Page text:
And it’s this fear that is actually powering the inspiration to write this post about the Two Questions.
I don’t want to forget the gift that God has given me during my runs. I want to cherish and hold tight to that flow gold and pass on what I’ve learned to you.
I want to be a conduit of inspiration. I want to inspire you, my fellow runner, to do the same. To have the same clarity and breakthrough when you run.
I want us to have the shared pleasure and joy of learning from our runs. I want us to not only be changed physically but emotionally and spiritually. And understand the why and how on a deep and meaningful level.
I want to take a moment and reflect on what happens to us during our runs.
I want to appreciate the truth and magic of what just happened in our body and soul. And I want build on and take action on what I learn. Whatever that might look like.
Most of the Time It’s Not Easy
As I’ve shared in this post, whether I realize it or not, when I run I transport myself to a new psychological, mental and emotional destination. Thinking about what I’m running to and running from excites me. I don’t always like to ask those Two Questions and I often have to fight to get to that point of focus and flow. But I enjoy and welcome the struggle because I’m always in a better place when I do.
So I fight to ask those Two Questions. I fight to explore the answers. I fight myself to face the new questions that bubble up. Why?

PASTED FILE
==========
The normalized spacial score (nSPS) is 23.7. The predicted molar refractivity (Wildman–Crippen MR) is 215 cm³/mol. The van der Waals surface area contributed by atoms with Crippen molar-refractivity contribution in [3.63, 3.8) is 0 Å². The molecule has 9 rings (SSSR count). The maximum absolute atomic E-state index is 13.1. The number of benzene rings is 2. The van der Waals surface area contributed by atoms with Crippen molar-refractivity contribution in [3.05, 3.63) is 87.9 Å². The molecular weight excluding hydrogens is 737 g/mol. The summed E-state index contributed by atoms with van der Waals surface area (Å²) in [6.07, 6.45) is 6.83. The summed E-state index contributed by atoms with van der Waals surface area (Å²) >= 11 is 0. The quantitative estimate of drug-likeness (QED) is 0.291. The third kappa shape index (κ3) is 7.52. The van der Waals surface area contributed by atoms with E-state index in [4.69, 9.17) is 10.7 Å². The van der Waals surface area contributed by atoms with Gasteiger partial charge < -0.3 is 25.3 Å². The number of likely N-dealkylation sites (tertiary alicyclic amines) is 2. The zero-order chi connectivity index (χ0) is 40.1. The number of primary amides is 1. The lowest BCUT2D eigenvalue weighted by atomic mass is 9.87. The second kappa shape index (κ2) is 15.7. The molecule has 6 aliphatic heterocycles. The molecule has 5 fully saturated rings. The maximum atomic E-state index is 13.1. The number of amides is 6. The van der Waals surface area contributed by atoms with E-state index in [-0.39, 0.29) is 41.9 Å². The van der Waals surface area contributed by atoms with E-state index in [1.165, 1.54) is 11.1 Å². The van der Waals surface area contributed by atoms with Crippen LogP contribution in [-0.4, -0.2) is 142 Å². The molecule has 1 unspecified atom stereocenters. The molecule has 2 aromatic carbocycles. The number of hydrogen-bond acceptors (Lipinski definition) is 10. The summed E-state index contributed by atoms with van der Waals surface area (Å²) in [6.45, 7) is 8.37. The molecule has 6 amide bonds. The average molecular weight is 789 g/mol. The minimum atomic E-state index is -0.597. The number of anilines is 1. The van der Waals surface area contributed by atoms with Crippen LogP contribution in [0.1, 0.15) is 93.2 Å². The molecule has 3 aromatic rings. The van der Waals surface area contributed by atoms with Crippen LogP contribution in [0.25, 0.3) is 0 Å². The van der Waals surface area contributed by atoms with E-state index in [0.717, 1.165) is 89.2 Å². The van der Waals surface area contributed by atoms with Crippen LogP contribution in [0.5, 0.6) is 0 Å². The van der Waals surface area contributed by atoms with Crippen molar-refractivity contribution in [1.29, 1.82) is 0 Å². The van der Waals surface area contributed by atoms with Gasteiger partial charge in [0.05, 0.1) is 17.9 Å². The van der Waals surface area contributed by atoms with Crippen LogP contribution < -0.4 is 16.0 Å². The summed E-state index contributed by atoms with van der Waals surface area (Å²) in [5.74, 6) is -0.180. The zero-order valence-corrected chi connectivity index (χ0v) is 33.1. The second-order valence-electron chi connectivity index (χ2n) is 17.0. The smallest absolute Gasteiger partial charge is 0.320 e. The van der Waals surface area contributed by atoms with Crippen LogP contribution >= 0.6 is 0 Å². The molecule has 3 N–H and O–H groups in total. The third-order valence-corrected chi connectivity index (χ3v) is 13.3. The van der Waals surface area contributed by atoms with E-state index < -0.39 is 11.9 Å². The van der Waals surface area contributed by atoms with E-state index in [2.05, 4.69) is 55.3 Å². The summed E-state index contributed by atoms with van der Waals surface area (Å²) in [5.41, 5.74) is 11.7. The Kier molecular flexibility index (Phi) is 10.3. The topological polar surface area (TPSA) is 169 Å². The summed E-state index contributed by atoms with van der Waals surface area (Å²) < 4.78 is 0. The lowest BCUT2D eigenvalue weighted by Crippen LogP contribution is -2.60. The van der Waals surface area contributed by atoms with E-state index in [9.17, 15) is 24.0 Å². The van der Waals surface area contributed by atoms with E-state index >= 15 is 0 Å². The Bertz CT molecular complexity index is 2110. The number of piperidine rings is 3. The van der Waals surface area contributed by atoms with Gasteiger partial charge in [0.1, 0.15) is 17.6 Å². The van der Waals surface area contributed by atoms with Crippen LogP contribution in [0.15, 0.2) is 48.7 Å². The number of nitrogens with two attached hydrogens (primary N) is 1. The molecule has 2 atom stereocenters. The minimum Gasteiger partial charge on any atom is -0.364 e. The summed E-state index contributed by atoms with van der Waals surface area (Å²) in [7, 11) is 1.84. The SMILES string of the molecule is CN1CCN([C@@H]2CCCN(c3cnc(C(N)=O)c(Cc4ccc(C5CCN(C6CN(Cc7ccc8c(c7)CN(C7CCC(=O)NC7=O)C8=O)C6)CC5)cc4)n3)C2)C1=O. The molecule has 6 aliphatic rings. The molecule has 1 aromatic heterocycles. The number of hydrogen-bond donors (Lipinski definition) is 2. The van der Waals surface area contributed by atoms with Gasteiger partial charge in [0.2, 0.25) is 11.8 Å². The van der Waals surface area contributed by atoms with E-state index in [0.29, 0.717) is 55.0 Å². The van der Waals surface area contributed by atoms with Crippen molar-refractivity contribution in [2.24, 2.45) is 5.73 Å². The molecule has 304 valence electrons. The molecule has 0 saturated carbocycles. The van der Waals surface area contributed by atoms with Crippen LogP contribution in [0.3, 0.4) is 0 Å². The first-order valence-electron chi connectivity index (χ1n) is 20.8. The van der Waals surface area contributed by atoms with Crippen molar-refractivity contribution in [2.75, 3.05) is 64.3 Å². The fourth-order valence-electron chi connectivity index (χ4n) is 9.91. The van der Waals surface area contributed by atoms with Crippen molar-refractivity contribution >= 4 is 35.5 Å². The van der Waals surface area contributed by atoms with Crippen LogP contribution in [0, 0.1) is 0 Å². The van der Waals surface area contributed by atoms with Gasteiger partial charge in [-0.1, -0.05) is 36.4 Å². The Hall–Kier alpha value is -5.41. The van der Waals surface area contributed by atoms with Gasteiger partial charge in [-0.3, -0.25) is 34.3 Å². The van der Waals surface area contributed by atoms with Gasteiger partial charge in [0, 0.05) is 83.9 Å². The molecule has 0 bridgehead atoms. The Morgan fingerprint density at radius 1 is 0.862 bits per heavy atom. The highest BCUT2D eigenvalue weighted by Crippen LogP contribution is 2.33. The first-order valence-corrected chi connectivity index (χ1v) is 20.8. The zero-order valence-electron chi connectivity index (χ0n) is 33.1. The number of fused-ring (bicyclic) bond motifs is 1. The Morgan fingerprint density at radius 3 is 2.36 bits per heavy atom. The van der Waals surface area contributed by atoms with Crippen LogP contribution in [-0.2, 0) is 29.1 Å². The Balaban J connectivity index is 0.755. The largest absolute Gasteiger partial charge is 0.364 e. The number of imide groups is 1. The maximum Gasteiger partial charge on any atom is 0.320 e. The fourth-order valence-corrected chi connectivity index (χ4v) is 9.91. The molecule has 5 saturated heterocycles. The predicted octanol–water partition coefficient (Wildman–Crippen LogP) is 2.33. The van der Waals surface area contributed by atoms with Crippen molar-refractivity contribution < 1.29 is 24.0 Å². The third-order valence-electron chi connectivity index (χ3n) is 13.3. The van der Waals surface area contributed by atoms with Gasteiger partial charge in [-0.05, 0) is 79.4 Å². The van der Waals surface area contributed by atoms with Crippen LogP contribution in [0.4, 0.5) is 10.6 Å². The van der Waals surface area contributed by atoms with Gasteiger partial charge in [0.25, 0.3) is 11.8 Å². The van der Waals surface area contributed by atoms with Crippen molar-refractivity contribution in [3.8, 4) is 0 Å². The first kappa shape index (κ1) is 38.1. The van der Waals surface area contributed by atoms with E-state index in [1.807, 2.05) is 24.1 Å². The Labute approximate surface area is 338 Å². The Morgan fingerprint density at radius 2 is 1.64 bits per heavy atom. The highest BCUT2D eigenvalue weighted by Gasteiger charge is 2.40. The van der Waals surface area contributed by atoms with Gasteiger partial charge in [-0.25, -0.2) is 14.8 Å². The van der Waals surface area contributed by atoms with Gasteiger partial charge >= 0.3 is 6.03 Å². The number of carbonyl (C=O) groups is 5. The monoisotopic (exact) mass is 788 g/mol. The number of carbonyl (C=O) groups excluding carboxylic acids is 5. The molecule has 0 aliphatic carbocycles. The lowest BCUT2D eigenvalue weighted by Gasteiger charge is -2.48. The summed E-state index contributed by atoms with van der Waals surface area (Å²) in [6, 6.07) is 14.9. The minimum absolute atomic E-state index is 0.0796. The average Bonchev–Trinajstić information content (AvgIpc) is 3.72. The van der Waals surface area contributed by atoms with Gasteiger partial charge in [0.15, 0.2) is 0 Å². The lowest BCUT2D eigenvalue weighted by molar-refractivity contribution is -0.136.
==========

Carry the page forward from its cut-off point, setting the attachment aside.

I fight to ask those Two Questions because it helps me better understand and appreciate why I am here on planet earth. It helps me to remember that I’m not only running just to run but there’s a deeper purpose that we’re suppose to discover.
Why Do I Run?
And this, my friend, is why I believe I run. To understand thyself.
For in these moments of flow, insight and reflection I drink in and let the greatest benefits, pleasure and true purpose of why I run rush through me. Those Two Questions give me the opportunity to discover more of who I am and what I am suppose to do in life. They give the running more significance to the world around me.
Those Two Questions are not only a way to understand what’s going on inside me but those Two Questions give me a chance to get outside myself and connect more with the people and world around me.
By simply asking what I’m running to and what I’m running from, I’m empowered and inspired to connect more with my fellow runners as think about them, their lives and how I can help and inspire them as we share this amazing and transformative experience together.
So whether we’re running fast or slow. Whether we’re going up or down. Whether we’re going in a loop or “out and back.” Whether we’re returning to where we started or ending up in a new destination, let’s ask ourselves those Two Questions.
What am I running to? What am I running from?
And let’s explore the answers to those questions with ourselves and share the answers with each other. See you on the trails!